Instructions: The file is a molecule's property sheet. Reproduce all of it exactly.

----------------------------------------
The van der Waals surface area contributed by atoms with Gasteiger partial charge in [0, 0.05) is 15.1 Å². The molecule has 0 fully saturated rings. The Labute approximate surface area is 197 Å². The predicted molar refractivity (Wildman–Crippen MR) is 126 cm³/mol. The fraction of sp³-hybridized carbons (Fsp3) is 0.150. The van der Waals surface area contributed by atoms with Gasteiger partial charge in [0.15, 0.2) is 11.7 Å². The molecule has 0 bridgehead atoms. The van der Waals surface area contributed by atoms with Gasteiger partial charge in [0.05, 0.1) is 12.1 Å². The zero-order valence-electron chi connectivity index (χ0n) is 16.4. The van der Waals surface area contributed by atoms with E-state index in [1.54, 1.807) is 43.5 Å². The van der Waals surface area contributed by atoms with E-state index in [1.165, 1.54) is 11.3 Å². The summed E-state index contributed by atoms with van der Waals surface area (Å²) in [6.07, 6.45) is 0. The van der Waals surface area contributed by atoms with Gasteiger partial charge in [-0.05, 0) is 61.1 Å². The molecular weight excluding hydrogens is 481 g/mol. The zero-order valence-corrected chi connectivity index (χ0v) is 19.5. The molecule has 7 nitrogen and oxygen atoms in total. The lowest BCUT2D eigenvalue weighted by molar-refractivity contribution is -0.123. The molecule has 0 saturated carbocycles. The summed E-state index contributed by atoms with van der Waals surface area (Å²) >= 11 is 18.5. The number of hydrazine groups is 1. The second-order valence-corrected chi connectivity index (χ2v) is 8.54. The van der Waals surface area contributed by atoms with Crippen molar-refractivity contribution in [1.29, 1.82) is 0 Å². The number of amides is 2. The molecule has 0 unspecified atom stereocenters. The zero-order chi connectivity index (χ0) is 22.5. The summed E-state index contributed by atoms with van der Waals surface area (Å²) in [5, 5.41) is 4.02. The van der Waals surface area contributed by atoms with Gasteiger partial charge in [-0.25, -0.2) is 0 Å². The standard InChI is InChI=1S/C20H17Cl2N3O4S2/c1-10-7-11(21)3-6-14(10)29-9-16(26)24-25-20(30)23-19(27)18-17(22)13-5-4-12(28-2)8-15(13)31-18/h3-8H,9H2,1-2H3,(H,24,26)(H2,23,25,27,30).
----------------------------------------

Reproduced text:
The van der Waals surface area contributed by atoms with Gasteiger partial charge in [0, 0.05) is 15.1 Å². The molecule has 0 fully saturated rings. The Labute approximate surface area is 197 Å². The predicted molar refractivity (Wildman–Crippen MR) is 126 cm³/mol. The fraction of sp³-hybridized carbons (Fsp3) is 0.150. The van der Waals surface area contributed by atoms with Gasteiger partial charge in [0.15, 0.2) is 11.7 Å². The molecule has 0 bridgehead atoms. The van der Waals surface area contributed by atoms with Gasteiger partial charge in [0.05, 0.1) is 12.1 Å². The zero-order valence-electron chi connectivity index (χ0n) is 16.4. The van der Waals surface area contributed by atoms with E-state index in [1.54, 1.807) is 43.5 Å². The van der Waals surface area contributed by atoms with E-state index in [1.165, 1.54) is 11.3 Å². The summed E-state index contributed by atoms with van der Waals surface area (Å²) in [6.07, 6.45) is 0. The van der Waals surface area contributed by atoms with Gasteiger partial charge in [-0.05, 0) is 61.1 Å². The molecular weight excluding hydrogens is 481 g/mol. The zero-order valence-corrected chi connectivity index (χ0v) is 19.5. The molecule has 7 nitrogen and oxygen atoms in total. The lowest BCUT2D eigenvalue weighted by molar-refractivity contribution is -0.123. The molecule has 0 saturated carbocycles. The summed E-state index contributed by atoms with van der Waals surface area (Å²) >= 11 is 18.5. The number of hydrazine groups is 1. The second-order valence-corrected chi connectivity index (χ2v) is 8.54. The van der Waals surface area contributed by atoms with Crippen molar-refractivity contribution in [1.29, 1.82) is 0 Å². The number of amides is 2. The molecule has 0 unspecified atom stereocenters. The zero-order chi connectivity index (χ0) is 22.5. The summed E-state index contributed by atoms with van der Waals surface area (Å²) in [5, 5.41) is 4.02. The van der Waals surface area contributed by atoms with Gasteiger partial charge in [-0.25, -0.2) is 0 Å². The standard InChI is InChI=1S/C20H17Cl2N3O4S2/c1-10-7-11(21)3-6-14(10)29-9-16(26)24-25-20(30)23-19(27)18-17(22)13-5-4-12(28-2)8-15(13)31-18/h3-8H,9H2,1-2H3,(H,24,26)(H2,23,25,27,30).